Cherokee Presbytery

Supporting Congregations of the Presbyterian Church (USA) in NorthWest Georgia
Marking Time, Finding Time, Making Time
Marking Time. Finding Time, Making Time
Thinking About Our Times Now
Once upon a time, clocks and watches were all mechanical devices. They had faces with hands for hours, minutes and seconds that could be seen and mechanical gears that moved the hands. About fifty years ago quartz technology was applied to watch making on a large scale.
Prior to the development of this quartz technology, the leading companies in the watch making industry were in Switzerland. The Swiss companies knew about the new technology. Yet they chose not to adopt it. Others companies in Japan and the United States filled the void. Many of the Swiss companies that had been leaders in the watch industry went bankrupt or were closed. New names emerged. There has been a renaissance in mechanical watches in recent years, but this return has been only for a segment of the watch wearing world as the products are expensive.

Today we don''t think a lot about what makes a watch work. We just look at it to tell time. Often there are not hands, only numbers. The way we tell time has changed.

Historian Daniel Boorstin described the comprehension of time as the first major human discovery. Humanity first marked time by planetary movement. Then the clock was invented which permitted greater precision in "telling time." Today we not only can see seasons and moon phases, but we can measure the amount of space in between seconds.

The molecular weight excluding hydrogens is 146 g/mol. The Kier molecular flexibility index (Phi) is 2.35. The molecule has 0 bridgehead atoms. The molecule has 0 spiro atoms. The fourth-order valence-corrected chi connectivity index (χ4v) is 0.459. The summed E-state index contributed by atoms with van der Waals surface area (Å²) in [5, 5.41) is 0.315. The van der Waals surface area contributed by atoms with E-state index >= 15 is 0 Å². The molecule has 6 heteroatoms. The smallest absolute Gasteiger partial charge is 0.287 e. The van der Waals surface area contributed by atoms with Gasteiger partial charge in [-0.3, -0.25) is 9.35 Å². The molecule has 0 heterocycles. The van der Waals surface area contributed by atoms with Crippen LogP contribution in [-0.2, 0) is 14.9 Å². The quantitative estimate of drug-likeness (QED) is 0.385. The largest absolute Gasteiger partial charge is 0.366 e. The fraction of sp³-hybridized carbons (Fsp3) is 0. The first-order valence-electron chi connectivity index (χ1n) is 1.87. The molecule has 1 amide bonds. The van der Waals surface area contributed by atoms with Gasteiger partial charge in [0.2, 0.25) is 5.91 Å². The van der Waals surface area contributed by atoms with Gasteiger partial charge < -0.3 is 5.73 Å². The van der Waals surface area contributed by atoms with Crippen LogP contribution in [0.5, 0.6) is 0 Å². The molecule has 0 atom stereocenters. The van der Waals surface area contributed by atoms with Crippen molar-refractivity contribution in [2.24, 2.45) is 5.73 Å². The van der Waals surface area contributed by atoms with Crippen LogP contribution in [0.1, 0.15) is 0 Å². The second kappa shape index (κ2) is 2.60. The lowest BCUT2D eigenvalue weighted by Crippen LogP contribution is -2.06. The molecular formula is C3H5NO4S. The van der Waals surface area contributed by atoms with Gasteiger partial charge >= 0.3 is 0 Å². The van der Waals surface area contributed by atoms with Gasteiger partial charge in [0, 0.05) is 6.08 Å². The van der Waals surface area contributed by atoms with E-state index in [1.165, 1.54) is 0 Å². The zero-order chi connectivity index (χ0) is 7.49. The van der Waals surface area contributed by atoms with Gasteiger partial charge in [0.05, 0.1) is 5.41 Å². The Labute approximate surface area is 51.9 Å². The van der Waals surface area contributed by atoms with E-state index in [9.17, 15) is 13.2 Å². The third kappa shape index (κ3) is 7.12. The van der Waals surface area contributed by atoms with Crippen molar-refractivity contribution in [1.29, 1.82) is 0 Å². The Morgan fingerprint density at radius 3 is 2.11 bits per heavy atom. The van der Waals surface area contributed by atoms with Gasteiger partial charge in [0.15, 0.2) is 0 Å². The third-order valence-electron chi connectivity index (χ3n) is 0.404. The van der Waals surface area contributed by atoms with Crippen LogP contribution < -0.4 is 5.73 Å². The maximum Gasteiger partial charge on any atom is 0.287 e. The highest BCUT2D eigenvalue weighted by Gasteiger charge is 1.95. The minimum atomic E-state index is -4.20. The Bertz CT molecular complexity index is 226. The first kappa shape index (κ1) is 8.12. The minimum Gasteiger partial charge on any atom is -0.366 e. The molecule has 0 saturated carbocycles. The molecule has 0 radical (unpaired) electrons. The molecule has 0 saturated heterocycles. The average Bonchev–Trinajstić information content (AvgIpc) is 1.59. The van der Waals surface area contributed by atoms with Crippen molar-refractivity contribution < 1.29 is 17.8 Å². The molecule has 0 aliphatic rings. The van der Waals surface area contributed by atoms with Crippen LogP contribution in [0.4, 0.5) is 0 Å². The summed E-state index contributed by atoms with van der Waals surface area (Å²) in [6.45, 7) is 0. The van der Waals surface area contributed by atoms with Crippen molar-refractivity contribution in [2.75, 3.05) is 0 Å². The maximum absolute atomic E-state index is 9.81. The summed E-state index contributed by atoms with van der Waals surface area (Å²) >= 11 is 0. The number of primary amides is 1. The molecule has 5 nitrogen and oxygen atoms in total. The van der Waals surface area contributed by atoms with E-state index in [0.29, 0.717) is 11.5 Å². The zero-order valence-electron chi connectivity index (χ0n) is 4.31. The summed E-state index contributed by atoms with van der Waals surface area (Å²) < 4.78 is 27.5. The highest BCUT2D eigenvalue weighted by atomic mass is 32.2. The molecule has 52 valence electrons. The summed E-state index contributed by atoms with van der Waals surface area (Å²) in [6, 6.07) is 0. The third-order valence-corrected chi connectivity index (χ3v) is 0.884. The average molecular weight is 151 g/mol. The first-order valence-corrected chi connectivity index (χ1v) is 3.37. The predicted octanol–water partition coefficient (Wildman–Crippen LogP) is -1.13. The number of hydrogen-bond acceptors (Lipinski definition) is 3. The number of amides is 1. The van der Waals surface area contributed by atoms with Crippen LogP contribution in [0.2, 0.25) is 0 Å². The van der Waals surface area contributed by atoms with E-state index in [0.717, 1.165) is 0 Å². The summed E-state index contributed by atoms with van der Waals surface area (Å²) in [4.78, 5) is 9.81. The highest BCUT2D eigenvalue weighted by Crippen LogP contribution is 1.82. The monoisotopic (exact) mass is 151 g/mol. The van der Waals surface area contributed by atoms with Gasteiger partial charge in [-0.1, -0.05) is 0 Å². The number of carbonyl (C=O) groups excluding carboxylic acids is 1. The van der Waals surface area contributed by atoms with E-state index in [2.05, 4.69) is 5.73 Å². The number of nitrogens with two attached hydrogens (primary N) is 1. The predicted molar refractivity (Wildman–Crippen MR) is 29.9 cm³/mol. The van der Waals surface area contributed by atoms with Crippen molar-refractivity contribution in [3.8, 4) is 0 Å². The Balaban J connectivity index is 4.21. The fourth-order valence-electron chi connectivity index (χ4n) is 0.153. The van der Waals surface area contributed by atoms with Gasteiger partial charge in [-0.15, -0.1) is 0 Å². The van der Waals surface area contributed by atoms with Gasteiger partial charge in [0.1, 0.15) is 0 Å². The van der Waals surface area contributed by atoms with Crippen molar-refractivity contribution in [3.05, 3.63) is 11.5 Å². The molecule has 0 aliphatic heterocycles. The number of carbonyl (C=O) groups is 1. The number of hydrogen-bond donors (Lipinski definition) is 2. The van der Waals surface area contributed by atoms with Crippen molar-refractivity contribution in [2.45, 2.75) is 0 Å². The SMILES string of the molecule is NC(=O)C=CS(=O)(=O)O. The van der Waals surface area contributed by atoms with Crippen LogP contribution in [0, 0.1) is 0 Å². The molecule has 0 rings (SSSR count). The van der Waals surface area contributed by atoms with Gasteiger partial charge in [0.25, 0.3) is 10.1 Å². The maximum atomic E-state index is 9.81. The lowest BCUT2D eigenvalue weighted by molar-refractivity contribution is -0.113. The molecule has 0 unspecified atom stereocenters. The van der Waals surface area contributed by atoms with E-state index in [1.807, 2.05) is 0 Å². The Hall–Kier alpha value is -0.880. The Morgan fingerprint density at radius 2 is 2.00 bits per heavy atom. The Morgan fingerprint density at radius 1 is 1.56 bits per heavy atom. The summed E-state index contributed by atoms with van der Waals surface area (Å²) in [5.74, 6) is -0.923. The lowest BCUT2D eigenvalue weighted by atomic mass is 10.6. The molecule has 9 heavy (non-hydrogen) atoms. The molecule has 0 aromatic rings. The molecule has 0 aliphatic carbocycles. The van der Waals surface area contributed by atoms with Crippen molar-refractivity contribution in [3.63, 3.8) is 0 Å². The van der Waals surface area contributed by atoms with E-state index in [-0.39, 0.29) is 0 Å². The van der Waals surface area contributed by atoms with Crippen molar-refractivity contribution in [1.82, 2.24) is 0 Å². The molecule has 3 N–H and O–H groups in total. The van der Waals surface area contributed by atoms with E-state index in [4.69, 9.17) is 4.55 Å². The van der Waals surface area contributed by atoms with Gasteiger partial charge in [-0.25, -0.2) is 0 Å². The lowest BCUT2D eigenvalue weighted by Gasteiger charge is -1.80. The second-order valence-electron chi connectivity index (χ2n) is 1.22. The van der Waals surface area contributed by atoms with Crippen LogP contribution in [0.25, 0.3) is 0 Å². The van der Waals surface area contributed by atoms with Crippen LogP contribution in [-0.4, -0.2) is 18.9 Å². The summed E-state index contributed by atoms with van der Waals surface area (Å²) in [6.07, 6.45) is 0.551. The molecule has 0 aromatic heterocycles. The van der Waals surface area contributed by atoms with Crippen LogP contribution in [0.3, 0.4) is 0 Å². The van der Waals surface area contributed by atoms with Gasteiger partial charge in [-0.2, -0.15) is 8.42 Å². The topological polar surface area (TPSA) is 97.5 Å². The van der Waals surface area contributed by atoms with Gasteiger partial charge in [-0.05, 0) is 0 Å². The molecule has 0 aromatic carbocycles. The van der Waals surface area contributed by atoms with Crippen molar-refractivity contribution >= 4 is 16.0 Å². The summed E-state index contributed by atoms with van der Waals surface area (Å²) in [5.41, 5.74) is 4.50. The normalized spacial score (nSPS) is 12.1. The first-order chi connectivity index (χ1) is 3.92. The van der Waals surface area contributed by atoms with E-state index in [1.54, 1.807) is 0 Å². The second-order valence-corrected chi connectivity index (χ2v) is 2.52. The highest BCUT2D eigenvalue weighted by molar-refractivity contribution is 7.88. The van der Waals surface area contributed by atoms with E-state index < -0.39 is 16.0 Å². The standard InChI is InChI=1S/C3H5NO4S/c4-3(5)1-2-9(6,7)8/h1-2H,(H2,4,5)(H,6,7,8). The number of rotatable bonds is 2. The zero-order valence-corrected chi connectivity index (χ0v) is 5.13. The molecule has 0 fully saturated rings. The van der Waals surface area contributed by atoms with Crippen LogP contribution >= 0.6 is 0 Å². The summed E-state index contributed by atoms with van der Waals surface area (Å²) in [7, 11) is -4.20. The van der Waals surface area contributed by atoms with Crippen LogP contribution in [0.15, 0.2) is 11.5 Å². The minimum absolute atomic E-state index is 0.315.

I woke up the other night and could not go back to sleep as I thought about our own time. What are we doing in this time of the COVID-19 pandemic?

Are we marking time just waiting to get back to "normal?"

There is no doubt that life is going on. The pandemic has created unimaginable disruption, even chaos. What we though of as "normal" has been shattered. Are we waiting, thinking that there will be an "all clear" like after a bad storm and people will begin moving about rebuilding their lives?

People have begun moving about. But there has been no "all clear." Uncertainty and anxiety are still so present. Each of us has experienced this in our own way. This week I have been with my mother who was in the hospital. Only one visitor was permitted at a time. Temperature checks were required upon entering the building. Masks were required. Whatever is next, it will not be "normal."

Are we finding the time to do what is needed?

In the midst of this time, some things have to be done. Trips to the grocery store are often required. Students have had to work with parents and teachers for on-line or at home schooling. People have found creative ways to work from home. Our appreciation for "essential" work has deepened.

You also know how church life has shifted. It is not just online worship. It is also the whole range of things involved - education, meetings, mission. All of this has been altered.

Are we making time for whatever comes next?

Whatever happens next will not just emerge one day as if the COVID-19 pandemic was a bad dream. Whatever happens next will depend on how we have marked our time and on what we have found during this time. We are all in a new phase of discovery for what the mission and ministry of Jesus Christ looks like in our time.